More carmakers caught in headlights of VW engine-rigging scandal

More carmakers caught in headlights of VW engine-rigging scandal
Volkswagen has admitted it installed illegal software into 11 million 2.0 liter and 3.0 liter diesel engines worldwide (AFP Photo/Josh Edelson)

Volkswagen emissions scandal

Missing MH370 likely to have disintegrated mid-flight: experts

Missing MH370 likely to have disintegrated mid-flight: experts
A Malaysia Airlines Boeing 777 commercial jet.

QZ8501 (AirAsia)

Leaders see horror of French Alps crash as probe gathers pace

"The Recalibration of Awareness – Apr 20/21, 2012 (Kryon channeled by Lee Carroll) (Subjects: Old Energy, Recalibration Lectures, God / Creator, Religions/Spiritual systems (Catholic Church, Priests/Nun’s, Worship, John Paul Pope, Women in the Church otherwise church will go, Current Pope won’t do it), Middle East, Jews, Governments will change (Internet, Media, Democracies, Dictators, North Korea, Nations voted at once), Integrity (Businesses, Tobacco Companies, Bankers/ Financial Institutes, Pharmaceutical company to collapse), Illuminati (Started in Greece, with Shipping, Financial markets, Stock markets, Pharmaceutical money (fund to build Africa, to develop)), Shift of Human Consciousness, (Old) Souls, Women, Masters to/already come back, Global Unity.... etc.) - (Text version)

… The Shift in Human Nature

You're starting to see integrity change. Awareness recalibrates integrity, and the Human Being who would sit there and take advantage of another Human Being in an old energy would never do it in a new energy. The reason? It will become intuitive, so this is a shift in Human Nature as well, for in the past you have assumed that people take advantage of people first and integrity comes later. That's just ordinary Human nature.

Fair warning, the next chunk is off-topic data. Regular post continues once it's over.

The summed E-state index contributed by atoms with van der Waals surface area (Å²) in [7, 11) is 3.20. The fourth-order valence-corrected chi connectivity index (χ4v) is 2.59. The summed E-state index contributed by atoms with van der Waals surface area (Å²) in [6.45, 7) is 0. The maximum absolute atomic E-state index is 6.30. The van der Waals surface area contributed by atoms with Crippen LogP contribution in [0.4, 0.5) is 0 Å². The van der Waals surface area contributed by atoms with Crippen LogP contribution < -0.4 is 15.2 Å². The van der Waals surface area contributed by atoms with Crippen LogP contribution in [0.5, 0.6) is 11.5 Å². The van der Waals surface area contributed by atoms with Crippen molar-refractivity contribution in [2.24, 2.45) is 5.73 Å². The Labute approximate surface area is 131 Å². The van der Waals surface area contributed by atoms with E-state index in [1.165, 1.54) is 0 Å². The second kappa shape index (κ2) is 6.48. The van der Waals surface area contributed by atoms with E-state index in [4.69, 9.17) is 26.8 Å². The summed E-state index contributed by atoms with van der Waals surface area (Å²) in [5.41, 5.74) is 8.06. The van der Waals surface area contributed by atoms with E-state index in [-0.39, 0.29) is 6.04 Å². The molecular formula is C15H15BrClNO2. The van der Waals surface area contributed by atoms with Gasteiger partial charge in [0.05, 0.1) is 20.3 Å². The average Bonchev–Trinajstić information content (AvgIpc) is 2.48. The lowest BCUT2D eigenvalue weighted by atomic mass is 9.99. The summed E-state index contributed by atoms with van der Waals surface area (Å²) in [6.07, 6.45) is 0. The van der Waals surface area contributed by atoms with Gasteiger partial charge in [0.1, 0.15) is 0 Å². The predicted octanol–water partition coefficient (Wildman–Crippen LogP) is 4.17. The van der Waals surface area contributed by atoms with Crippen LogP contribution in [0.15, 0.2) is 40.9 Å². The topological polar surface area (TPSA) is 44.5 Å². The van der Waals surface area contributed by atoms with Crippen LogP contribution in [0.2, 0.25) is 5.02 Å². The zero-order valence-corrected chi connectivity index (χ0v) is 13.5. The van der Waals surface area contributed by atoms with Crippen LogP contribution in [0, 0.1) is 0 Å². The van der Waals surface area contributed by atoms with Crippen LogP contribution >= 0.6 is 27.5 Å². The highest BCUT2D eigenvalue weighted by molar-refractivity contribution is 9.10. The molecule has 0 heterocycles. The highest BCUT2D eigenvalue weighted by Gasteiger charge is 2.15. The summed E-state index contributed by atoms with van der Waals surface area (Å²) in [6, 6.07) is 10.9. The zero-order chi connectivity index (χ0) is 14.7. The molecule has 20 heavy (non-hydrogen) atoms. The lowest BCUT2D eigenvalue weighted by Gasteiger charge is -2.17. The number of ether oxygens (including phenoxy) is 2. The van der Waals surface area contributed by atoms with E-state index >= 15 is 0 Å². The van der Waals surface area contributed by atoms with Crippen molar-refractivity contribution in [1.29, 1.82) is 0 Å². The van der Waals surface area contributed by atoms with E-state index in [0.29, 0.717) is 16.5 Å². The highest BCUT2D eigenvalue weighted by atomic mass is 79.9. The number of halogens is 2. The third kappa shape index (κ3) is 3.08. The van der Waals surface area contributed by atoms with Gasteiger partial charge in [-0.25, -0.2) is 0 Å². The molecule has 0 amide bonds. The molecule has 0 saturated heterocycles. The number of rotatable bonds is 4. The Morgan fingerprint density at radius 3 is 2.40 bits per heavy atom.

In the past, Human nature expressed within governments worked like this: If you were stronger than the other one, you simply conquered them. If you were strong, it was an invitation to conquer. If you were weak, it was an invitation to be conquered. No one even thought about it. It was the way of things. The bigger you could have your armies, the better they would do when you sent them out to conquer. That's not how you think today. Did you notice?

Any country that thinks this way today will not survive, for humanity has discovered that the world goes far better by putting things together instead of tearing them apart. The new energy puts the weak and strong together in ways that make sense and that have integrity. Take a look at what happened to some of the businesses in this great land (USA). Up to 30 years ago, when you started realizing some of them didn't have integrity, you eliminated them. What happened to the tobacco companies when you realized they were knowingly addicting your children? Today, they still sell their products to less-aware countries, but that will also change.

What did you do a few years ago when you realized that your bankers were actually selling you homes that they knew you couldn't pay for later? They were walking away, smiling greedily, not thinking about the heartbreak that was to follow when a life's dream would be lost. Dear American, you are in a recession. However, this is like when you prune a tree and cut back the branches. When the tree grows back, you've got control and the branches will grow bigger and stronger than they were before, without the greed factor. Then, if you don't like the way it grows back, you'll prune it again! I tell you this because awareness is now in control of big money. It's right before your eyes, what you're doing. But fear often rules. …